To better visualize the user’s action, let’s take a look at the task analysis for sending a transaction:

  1. Connect hardware wallet device to the computer.
  2. Open wallet software.
  3. (Provide further authentication, if necessary, such as a PIN.)
  4. Fill transaction information.
  5. Validate transaction information.
  6. Send.

There are two major difficulties for the user in the regular use of a hardware wallet:

Other problems associated with the hardware wallet, but that are not part of the regular use, are:

Although it adds to the difficulty of the task of managing bitcoins, the hardware wallet is relatively simple to use in comparison with a Cold storage, for example, and it provides much better security than the local storage of keys. In theory, it’s immune to network attacks that take advantage of compromised computers, which is a lot to say about a wallet. Also, it can easily be used for regular transactions, different from the Cold Storage. Therefore, this is probably the best wallet for the common user who needs a good balance between security and simplicity of use and learning.

5. Third-party storage

Third-party storage is the outsourcing of the responsibility of storing the private keys to another party, usually a company that provides this service. This is the most familiar — in the sense that doesn’t require much learning — method of managing bitcoins for most users because the necessary steps to use it are common to many internet services: register an account and use a dashboard. No other burdens exist here, such as downloading software, creating a backup or buying a device. It’s the most straightforward way of using a bitcoin wallet and that’s why so many novice users choose it. But does this mean a good usability?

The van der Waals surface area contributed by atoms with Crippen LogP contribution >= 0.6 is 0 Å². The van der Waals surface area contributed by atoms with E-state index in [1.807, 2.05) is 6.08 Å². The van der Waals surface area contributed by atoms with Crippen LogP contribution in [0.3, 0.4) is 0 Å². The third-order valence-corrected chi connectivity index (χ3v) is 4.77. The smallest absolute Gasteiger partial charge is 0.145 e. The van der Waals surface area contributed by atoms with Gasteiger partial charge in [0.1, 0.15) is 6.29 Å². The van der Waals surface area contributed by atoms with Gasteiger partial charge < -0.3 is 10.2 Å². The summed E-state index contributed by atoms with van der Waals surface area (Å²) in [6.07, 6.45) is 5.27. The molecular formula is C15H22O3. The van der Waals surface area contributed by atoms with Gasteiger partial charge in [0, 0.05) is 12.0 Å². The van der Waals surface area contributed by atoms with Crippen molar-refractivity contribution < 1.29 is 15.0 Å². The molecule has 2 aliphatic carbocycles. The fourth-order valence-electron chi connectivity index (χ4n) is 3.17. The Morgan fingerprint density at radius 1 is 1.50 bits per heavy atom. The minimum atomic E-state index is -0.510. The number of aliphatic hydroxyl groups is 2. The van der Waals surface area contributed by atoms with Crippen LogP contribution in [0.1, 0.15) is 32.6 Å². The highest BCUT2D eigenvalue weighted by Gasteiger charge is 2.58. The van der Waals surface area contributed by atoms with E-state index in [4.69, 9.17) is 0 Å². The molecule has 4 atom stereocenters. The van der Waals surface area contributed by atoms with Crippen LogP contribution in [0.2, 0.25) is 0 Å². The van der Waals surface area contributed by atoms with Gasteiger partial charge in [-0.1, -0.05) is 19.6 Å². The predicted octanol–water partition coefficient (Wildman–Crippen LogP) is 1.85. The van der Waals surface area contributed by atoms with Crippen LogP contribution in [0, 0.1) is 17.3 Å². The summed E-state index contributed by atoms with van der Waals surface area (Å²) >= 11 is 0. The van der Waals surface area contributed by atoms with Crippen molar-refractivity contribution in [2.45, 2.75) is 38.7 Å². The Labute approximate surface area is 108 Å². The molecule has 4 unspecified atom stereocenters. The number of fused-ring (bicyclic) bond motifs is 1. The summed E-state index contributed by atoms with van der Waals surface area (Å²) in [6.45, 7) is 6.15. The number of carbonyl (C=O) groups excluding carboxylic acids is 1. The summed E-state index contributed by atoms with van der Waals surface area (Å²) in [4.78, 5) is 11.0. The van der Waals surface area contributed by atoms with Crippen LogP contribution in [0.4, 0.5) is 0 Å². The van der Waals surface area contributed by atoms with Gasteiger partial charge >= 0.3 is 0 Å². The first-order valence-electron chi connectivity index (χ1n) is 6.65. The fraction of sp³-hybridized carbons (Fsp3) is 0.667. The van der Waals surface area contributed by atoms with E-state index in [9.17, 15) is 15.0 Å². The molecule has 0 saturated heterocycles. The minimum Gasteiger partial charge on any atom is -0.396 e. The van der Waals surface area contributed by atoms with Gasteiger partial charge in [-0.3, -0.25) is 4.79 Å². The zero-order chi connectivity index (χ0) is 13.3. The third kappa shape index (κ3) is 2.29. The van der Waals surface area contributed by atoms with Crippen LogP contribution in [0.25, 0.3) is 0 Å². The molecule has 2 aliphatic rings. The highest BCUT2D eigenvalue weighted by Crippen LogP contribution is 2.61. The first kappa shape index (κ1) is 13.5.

Apart from the security risks, which will be mentioned in the following paragraphs, there is a huge usability problem with third-party storage that affects most poorly-informed users: it violates the user’s mental model of a Bitcoin wallet.

The expectations about a Bitcoin wallet will generally involve, at least:

Which leads us to the violation perpetrated by the third-party storage: the bitcoins are not yours, they belong to the service that is providing you the management dashboard. They promise to keep it safe and to let you use it when you want — it’s an IOU. This situation is analogous to the myth that the money you have in a bank account is yours. It’s actually the bank’s money and they, hopefully, will let you take it back when you want.